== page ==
To be clear, I want to see a cessation of hostilities. The cry for a ceasefire is a deeply human and entirely natural response to the humanitarian disaster that the world is witnessing, and everyone wants to see the violence stop. Surely that’s true for everyone in this parliament. A ceasefire, of course, requires both parties to agree, and by its nature it cannot be one-sided. Hamas still holds over 200 hostages as human shields and has a stated intent to kill Jews and destroy the State of Israel.
Mr HILL (Bruce) (12:33): What the world is witnessing in the Middle East is an utter tragedy for the innocent Palestinians and Israelis who are victims in this. Australians are understandably traumatised by the horrific violence and loss of life. In the media, on social media, on WhatsApp—it’s everywhere. The overwhelming feedback I’ve heard from my community concerns the need to protect and value all human life, and calls for recognition of Palestinian and Israeli suffering, accompanied by a despairing cry that two million people in Gaza should not pay the price for the horrors perpetrated by Hamas. All human life is sacred and all innocent lives should be protected.
To be clear, I want to see a cessation of hostilities. The cry for a ceasefire is a deeply human and entirely natural response to the humanitarian disaster that the world is witnessing, and everyone wants to see the violence stop. Surely that’s true for everyone in this parliament. A ceasefire, of course, requires both parties to agree, and by its nature it cannot be one-sided. Hamas still holds over 200 hostages as human shields and has a stated intent to kill Jews and destroy the State of Israel. Those facts cannot just be magicked away, and it is a horrible situation. As an urgent step, Australia has led international calls for humanitarian pauses, or humanitarian ceasefires, if you like, but clearly much more is needed.
The world has witnessed a harrowing number of civilian deaths, including children, and this must not continue. It should not be controversial to state that Israel’s right to respond to Hamas’s attacks is not unfettered and does not and cannot justify any action. Australia has vocally and repeatedly expressed concern about the unacceptable loss of civilian lives and the need for Israel to observe humanitarian law. That matters. Condemning Hamas’s actions in no way diminishes the legitimate support and the legitimate aspirations of Palestinians for a just settlement and a state of their own. Saying this also in no way negates the legitimate criticisms over many years of the Israeli government’s illegal settlement policies in the West Bank or the occupation—concerns which numerous Israelis share. I am gravely concerned about the accelerating forced dispossession, the killing of Palestinians and settler violence in the West Bank which have escalated since Hamas’s attacks. This is simply unacceptable. I’ve been a longstanding and vocal supporter of Palestinian rights, and the actions of Hamas are not in the interests of Palestinians and hamper efforts to end the occupation and achieve a just resolution—so do the illegal settlements and the behaviour of extremist settlers. Ultimately, there can only ever be a political solution to this conflict.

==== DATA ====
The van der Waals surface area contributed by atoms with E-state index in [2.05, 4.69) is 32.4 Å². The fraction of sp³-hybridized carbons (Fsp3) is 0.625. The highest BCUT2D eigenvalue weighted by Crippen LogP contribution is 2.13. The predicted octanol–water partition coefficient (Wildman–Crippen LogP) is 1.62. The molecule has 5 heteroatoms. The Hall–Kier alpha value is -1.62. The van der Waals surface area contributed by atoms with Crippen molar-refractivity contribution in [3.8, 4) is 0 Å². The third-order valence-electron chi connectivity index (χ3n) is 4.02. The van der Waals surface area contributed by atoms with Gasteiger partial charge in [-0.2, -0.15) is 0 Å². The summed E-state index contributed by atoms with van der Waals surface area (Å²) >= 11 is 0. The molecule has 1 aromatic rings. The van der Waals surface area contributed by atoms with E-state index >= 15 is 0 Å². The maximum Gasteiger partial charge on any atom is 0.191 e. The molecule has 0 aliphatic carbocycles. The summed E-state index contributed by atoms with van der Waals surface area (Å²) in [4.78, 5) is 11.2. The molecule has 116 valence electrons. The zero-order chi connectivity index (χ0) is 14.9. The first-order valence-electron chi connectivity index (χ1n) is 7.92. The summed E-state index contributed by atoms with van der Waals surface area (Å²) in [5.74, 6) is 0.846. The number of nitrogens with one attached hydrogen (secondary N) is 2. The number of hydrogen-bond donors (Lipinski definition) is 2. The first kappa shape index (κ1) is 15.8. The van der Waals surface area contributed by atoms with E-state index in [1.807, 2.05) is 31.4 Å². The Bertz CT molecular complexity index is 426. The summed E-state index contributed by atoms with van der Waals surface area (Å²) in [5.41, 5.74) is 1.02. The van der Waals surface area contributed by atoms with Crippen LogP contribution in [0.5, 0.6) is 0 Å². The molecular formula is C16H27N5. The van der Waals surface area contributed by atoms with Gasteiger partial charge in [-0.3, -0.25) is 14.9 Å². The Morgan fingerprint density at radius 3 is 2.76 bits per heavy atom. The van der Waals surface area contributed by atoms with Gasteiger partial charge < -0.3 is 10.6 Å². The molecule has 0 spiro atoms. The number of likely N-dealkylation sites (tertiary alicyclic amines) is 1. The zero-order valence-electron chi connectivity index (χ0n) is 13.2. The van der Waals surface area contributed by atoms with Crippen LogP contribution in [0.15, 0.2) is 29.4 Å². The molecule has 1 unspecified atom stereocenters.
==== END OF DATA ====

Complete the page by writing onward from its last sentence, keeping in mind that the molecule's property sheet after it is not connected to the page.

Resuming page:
But, amidst all this despair for people in Israel and occupied Palestine, I worry about our community here in Australia. We must not let ancient hatreds in this decades-old conflict divide our multicultural society. I genuinely decry the gross politicisation of this tragedy by the Leader of the Opposition and the Greens political party; both are seeking domestic political advantage at the expense of our social cohesion, which is beyond contempt. ASIO director Mike Burgess was right to call for calm in the Australian community. Responsible political, religious and community leaders right across the country would and should heed this call. People are traumatised, and it is beyond irresponsible for politicians to stoke the flames of anger. It will lead to violence here if they do not stop it. I can’t speak more clearly. I encourage those on the other side to restrain your leader.
Antisemitism is to be utterly condemned, and the fear that the Australian Jewish community is now feeling is unacceptable. Islamophobia is corrosive and unacceptable and hurts us all in our wonderfully diverse country. Community leaders and all concerned citizens need to work together to lower the temperature of the debate. All of us, every one of us here and in the community, can play our part in this in the way that we talk and advocate. I hope all of us are guided by the same principle of a just and enduring peace and a negotiated solution in which Israel and a future Palestinian state co-exist in peace and security within internationally recognised borders.